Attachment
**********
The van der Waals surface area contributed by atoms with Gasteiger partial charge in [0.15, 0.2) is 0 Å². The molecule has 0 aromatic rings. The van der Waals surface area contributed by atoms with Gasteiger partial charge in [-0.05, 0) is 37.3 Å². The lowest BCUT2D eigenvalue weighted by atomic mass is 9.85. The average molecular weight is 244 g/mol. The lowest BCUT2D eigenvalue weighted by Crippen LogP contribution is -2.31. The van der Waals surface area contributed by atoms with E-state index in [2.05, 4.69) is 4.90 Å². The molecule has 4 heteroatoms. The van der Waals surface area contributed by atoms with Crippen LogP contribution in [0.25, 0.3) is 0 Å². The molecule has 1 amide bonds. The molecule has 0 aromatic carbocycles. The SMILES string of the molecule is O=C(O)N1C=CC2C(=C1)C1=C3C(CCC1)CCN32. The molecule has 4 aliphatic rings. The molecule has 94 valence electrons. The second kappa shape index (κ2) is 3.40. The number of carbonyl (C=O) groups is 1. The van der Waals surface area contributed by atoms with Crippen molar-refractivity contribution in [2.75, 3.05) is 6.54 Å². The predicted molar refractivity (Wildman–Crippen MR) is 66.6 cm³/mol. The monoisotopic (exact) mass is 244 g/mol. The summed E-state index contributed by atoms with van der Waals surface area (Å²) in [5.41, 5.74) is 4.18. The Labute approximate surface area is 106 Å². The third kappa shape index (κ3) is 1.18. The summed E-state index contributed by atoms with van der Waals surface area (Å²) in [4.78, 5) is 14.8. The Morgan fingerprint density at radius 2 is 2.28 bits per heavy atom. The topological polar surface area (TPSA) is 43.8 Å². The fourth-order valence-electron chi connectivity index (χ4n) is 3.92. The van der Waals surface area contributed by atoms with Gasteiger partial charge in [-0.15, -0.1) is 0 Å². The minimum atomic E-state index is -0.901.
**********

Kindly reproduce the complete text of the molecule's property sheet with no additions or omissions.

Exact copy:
The van der Waals surface area contributed by atoms with Gasteiger partial charge in [0.15, 0.2) is 0 Å². The molecule has 0 aromatic rings. The van der Waals surface area contributed by atoms with Gasteiger partial charge in [-0.05, 0) is 37.3 Å². The lowest BCUT2D eigenvalue weighted by atomic mass is 9.85. The average molecular weight is 244 g/mol. The lowest BCUT2D eigenvalue weighted by Crippen LogP contribution is -2.31. The van der Waals surface area contributed by atoms with E-state index in [2.05, 4.69) is 4.90 Å². The molecule has 4 heteroatoms. The van der Waals surface area contributed by atoms with Crippen LogP contribution in [0.25, 0.3) is 0 Å². The molecule has 1 amide bonds. The molecule has 0 aromatic carbocycles. The SMILES string of the molecule is O=C(O)N1C=CC2C(=C1)C1=C3C(CCC1)CCN32. The molecule has 4 aliphatic rings. The molecule has 94 valence electrons. The second kappa shape index (κ2) is 3.40. The number of carbonyl (C=O) groups is 1. The van der Waals surface area contributed by atoms with Crippen molar-refractivity contribution in [2.75, 3.05) is 6.54 Å². The predicted molar refractivity (Wildman–Crippen MR) is 66.6 cm³/mol. The monoisotopic (exact) mass is 244 g/mol. The summed E-state index contributed by atoms with van der Waals surface area (Å²) in [5.41, 5.74) is 4.18. The Labute approximate surface area is 106 Å². The third kappa shape index (κ3) is 1.18. The summed E-state index contributed by atoms with van der Waals surface area (Å²) in [4.78, 5) is 14.8. The Morgan fingerprint density at radius 2 is 2.28 bits per heavy atom. The topological polar surface area (TPSA) is 43.8 Å². The fourth-order valence-electron chi connectivity index (χ4n) is 3.92. The van der Waals surface area contributed by atoms with Gasteiger partial charge in [-0.15, -0.1) is 0 Å². The minimum atomic E-state index is -0.901.